The Nomad shop in Queenstown is well worth a visit for its wide range of Lord of the Rings collectibles, including statues, books, jewelry, stamps and coins, and numerous other items. The arrows in the display case were collected at the Ithilien site at 12 Mile Delta, after the battle between Faramir’s rangers and the Haradrim. Learn more about Nomad Safaris at nomadsafaris.co.nz.
Deer Park Heights Excursion
Following a quick lunch break, I set out on my second excursion, to Deer Park Heights.
Deer Park Scenic Tours is currently the only operator able to take buses to DPH, although the park is open to the public. To reach Deer Park Heights, head out of Queenstown toward Frankton to the access road toward Kelvin Heights, crossing the Karawarau River. The tour also stops at Goldfield Heights for photos on the way. Yes, this retraces the way Nomad Safaris returned us to Queenstown.
Deer Park Heights is a nearly 2000 acre working farm which raises red deer. There are many animals in addition to the deer in the park, and we encountered them as we drove through. They include yaks, bison, Romney sheep, goats, small fallow deer and Himalayan thar. Most are quite acclimated to visitors and usually approach the van for food, especially when the food tin is rattled. Deer Park Heights was a film set as long ago as 1986, when the Walt Disney film “The Rescue” was filmed there. The prison set from this film remains at the top of the hill near the East Lookout.
Deer Park Heights is a Lord of the Rings location hunters’ paradise. Ian Brodie calls it “one giant movie set.” A significant number of scenes were filmed here, representing Rohan, travel to Minas Tirith, the exit from the Paths of the Dead, and the view of the Corsair ships, among others, in a relatively small area. The locations are well marked with signposts, and each visitor received an identifying map at the entrance. More info at thedeerpark.co.nz.
At our first stop, at the East Summit Lookout facing the Remarkables, we saw where several publicity shots of Gandalf were taken.
One easily recognizable scene filmed here is that of the Rohan refugees walking past the lake. This is the larger of two tarns (mountain lakes excavated by glaciers) on Deer Park Heights. Also filmed near this tarn were some scenes of Gandalf riding to Minas Tirith in “Fellowship” and again with Pippin in “The Return of the King.” Nearby is the mountain wall where Aragorn exited the Paths of the Dead.
If you’ve seen the Rohan rider publicity photo from The Two Towers, that scene was filmed here as well, identifiable from the small thorny bush in the lower right of the photo. It was near here that Eowyn, Aragorn, and Gimli discussed Dwarvish women, and Gimli’s horse bolted. Gimli fell to the ground at the second, smaller tarn.
The rock where Aragorn sat when Eowyn brought him the bad tasting stew is nearby, somewhat harder to recognize (see gallery). Other Rohan scenes filmed here were the Warg attack and where Legolas vaulted up on his horse The hill from which the wargs attacked slopes to the right, but was reversed in the film. The orcs themselves were filmed against a blue screen in Queenstown, riding barrels. The spot where Aragorn was dragged off the cliff is here as well (though where he landed is up on North Island, near Upper Hutt.)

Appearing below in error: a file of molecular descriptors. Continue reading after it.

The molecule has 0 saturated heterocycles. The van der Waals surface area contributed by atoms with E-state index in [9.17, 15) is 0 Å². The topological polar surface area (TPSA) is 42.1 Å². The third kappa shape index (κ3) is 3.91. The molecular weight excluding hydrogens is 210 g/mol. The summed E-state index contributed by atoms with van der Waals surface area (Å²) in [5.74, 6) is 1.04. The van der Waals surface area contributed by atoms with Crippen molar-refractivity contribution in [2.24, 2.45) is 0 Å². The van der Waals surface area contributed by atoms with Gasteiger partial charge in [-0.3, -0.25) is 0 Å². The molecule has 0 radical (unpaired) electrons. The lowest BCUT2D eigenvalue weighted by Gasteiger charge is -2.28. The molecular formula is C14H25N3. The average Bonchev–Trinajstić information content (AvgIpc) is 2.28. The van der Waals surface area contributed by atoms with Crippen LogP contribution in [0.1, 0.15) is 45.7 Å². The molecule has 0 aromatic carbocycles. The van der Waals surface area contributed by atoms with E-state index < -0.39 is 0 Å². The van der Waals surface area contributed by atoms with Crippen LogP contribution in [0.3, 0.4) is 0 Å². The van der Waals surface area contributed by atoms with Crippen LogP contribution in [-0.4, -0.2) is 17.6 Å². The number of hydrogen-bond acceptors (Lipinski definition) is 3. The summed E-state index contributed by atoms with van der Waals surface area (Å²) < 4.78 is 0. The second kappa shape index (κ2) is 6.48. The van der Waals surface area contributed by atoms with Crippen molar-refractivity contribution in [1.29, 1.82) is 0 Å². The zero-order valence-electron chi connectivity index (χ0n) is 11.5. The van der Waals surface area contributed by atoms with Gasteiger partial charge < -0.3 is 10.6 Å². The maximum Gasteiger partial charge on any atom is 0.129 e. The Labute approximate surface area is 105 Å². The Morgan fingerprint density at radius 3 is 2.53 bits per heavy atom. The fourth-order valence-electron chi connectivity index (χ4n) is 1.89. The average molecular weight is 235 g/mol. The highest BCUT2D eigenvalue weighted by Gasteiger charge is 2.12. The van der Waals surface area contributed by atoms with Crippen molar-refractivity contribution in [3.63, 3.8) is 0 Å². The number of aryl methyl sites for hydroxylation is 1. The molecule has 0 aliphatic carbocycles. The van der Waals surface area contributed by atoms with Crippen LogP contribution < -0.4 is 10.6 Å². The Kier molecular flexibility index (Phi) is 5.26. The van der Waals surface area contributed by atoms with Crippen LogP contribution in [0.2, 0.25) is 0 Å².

From the West Summit Lookout we saw the most spectacular and obvious location: Where Aragorn, Legolas, and Gimli see the corsair ships sailing up the Anduin. This shot was taken looking back towards Queenstown over Lake Wakatipu.
Our guide told us that Peter Jackson owns other land in the Queenstown area, near Arthur’s Point and Gorge Road. Look for a small white house on the left, heading north from Queenstown, with a sheep paddock on the other side of the road. He owns land on both sides of the road. Apparently there is an arrangement whereby the two people presently living there can remain for the rest of their lives.
There are many, many excellent Queenstown area excursions that visit the film locations or combine a locations visit with other activities, covering Queenstown, Arrowtown, Skippers Canyon, Glenorchy, and Paradise. You can visit the sites on horseback, by jet boat, in a canoe, on a mountain bike, by 4-wheel drive, or in a helicopter. The Everything Queenstown website at everythingqueenstown.com has a full page of Lord of the Rings excursions and I am sure there are many more.
Our Red Carpet group tour came to an end with a farewell dinner at the Skyline restaurant atop Bob’s Peak in Queenstown, which we reached by cable car gondola. From the observation deck we viewed Jupiter near occultation with the moon. Learn more about the Skyline complex at: skyline.co.nz/index.cfm.
Questions or feedback? Email me!
Tomorrow: Back to Wellington for Rivendell and Final Thoughts